|Publication number||US6790906 B2|
|Application number||US 10/324,054|
|Publication date||Sep 14, 2004|
|Filing date||Dec 20, 2002|
|Priority date||Feb 14, 1996|
|Also published as||CA2197598A1, CA2197598C, DE59700128D1, EP0791613A1, EP0791613B1, US20030220407|
|Publication number||10324054, 324054, US 6790906 B2, US 6790906B2, US-B2-6790906, US6790906 B2, US6790906B2|
|Inventors||Jöel Chaignon, Francois Adeleu, Jean-Marc Leleu, Peter Merz, Ukiwo Obasi Onuoha|
|Original Assignee||Sika Schweiz Ag|
|Export Citation||BiBTeX, EndNote, RefMan|
|Patent Citations (7), Referenced by (18), Classifications (18), Legal Events (7)|
|External Links: USPTO, USPTO Assignment, Espacenet|
This application is a continuation of application Ser. No. 08/799,908, filed Feb. 13, 1997, now abandoned.
This application claims the priority of Swiss application No.385/96, filed on Feb. 14, 1996, the disclosure of which is incorporated herein by reference in its entirety.
The present invention relates to one-component polyurethane (PU) systems, particularly fire-retardant (FR) systems. These systems are preferably halogen-free. The systems can be used as adhesive, sealant or coating materials.
The use of aluminium trihydroxy hydrate (ATH) alone or in combination with a phosphorus or halogen containing compound is known in two-component polyurethane systems. Such a system is described, e.g., in U.S. Pat. No. 4,876,291. That document describes a method for forming a fire-retardant composition that is added to the polyol component shortly before mixing with the isocyanate compound in order to achieve superior physical foam properties. This fire-retardant composition contains a hydrated filler, such as ATH, which is pretreated with 0.25 to 5% polyfunctional isocyanate relative to the amount of ATH, resulting in a moisture content of about 0.2%.
Hydrated minerals, such as aluminium trihydroxy hydrate (ATH) impart both flame and smoke retardancy by evolving non-toxic gases, such as water, to dilute combustion products and to promote char formation.
However, it has been found that a pretreated ATH, such as that described in U.S. Pat. No. 4,876,291, is not suitable for one-component adhesive formulations held in a sealed vessel. There is a lack of storage stability leading to a fast increase in viscosity. As a result, there is a substantial loss of handling properties in a relatively short period of time.
One component polyurethane systems comprising predried additives are known in the art. WO 94/06886, for example, discloses a vitreous filler that is predried using an isocyanate having a functionality of at least 2. FR-A-1,505,924 and FR-A-1,356,972 both describe PU-systems comprising predried pigments. The pre-drying is performed using water-reactive compounds.
The use of aluminium oxide as a drying agent for PU-systems (produced by incomplete dewatering of aluminium oxide trihydrate (aluminium hydroxide) to a water content of 0.5 to 0.05 mole per mole aluminium oxide), is described in FR-1,496,648.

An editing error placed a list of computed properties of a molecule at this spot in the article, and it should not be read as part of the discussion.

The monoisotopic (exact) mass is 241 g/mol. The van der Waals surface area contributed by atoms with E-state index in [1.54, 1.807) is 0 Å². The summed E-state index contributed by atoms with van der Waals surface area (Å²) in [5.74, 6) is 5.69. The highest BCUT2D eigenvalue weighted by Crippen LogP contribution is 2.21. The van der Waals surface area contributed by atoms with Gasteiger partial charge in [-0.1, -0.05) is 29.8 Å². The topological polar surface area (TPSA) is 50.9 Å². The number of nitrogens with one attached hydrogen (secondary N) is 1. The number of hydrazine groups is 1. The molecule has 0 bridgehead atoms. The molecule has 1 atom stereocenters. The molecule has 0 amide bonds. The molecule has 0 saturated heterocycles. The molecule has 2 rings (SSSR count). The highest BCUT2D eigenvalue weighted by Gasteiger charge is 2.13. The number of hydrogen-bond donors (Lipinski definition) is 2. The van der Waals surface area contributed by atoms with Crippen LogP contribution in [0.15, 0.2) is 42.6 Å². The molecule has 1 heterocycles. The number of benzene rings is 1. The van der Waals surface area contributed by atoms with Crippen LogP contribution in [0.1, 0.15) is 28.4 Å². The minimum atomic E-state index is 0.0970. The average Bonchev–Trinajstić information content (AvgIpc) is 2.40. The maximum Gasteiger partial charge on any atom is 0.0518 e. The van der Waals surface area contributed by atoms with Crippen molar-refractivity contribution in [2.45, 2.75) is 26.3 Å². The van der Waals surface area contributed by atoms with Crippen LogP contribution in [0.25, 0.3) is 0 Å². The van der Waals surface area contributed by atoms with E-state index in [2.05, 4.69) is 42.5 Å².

An optionally high pigmented mass (5 to 25% pigment) is described in EP 0 200 801. In addition to the pigment, the mass comprises about 1 to 3% by weight of a moisture binding agent.
Since two component systems are not as easy to use as one component systems, it is one object of the invention to provide a one component, fire-retardant (FR) polyurethane (PU) system, which, most preferably, is halogen-free. It is a further object of the invention to provide a specific manufacturing method to achieve storage-stable fire-retardant adhesives.
Another object of the invention is to provide particulate fillers for imparting flame retardation, which are suitable for use in one-component PU systems.
Accordingly, it is a general object of the present invention to provide isocyanate and/or silane terminated polyurethane systems that are storage-stable, moisture-curing and fire-retardant.
It was surprisingly found to be possible to formulate a flame-retardant and storage-stable, moisture-reactive PU-system containing a considerable amount of hydrated minerals filler material, such as aluminium trihydroxy hydrate (ATH), even in large amounts, e.g. more than 35%, if the hydrated minerals are treated by a particular method which is also part of the present invention.
The desired storage-stability can be achieved by a specific production method for the hydrated mineral wherein a mineral's surface activity is reduced and neutralized, thus preventing undesired increases in viscosity upon storage (which makes application impossible).
The surface activity of hydrated minerals depends on the groups capable of reacting with NCO-groups of the binder.
It is a further object of the present invention to provide an ecological system that moisture-cures to a flame and smoke retardant elastomer, particularly such a system for use as an adhesive, sealant or coating material.
This was possible through the use of a specially treated hydrated mineral, preferably with a halogen-free, phosphorus-containing substance, preferably a phosphorus-containing plasticizer. Such a phosphorus-containing compound improves the fire-retardant performance of the hydrated mineral, preferably ATH, in an unexpected manner. The phosphorus-containing material may be present in the formulation in a specific ratio relative to the binder. If the phosphorus-containing compound is a phosphorus-containing plasticizer, e.g., diphenylcresylphosphate (DPK), then the ratio of phosphorus-containing plasticizer to binder can be in a range of 0.25 to 5, preferably in a ratio of 0.7 to 1.5, and most preferably is about 1.
The fire-retardant and storage-stable moisture-reactive PU-systems of the invention contain a considerable amount of hydrated mineral filler material(s) such as aluminium trihydroxy hydrate (ATH), and can be prepared according to the method described below. The thus treated ATH may be present even in large amounts, e.g., more than 35%, without adversely influencing the storage-stability of the system.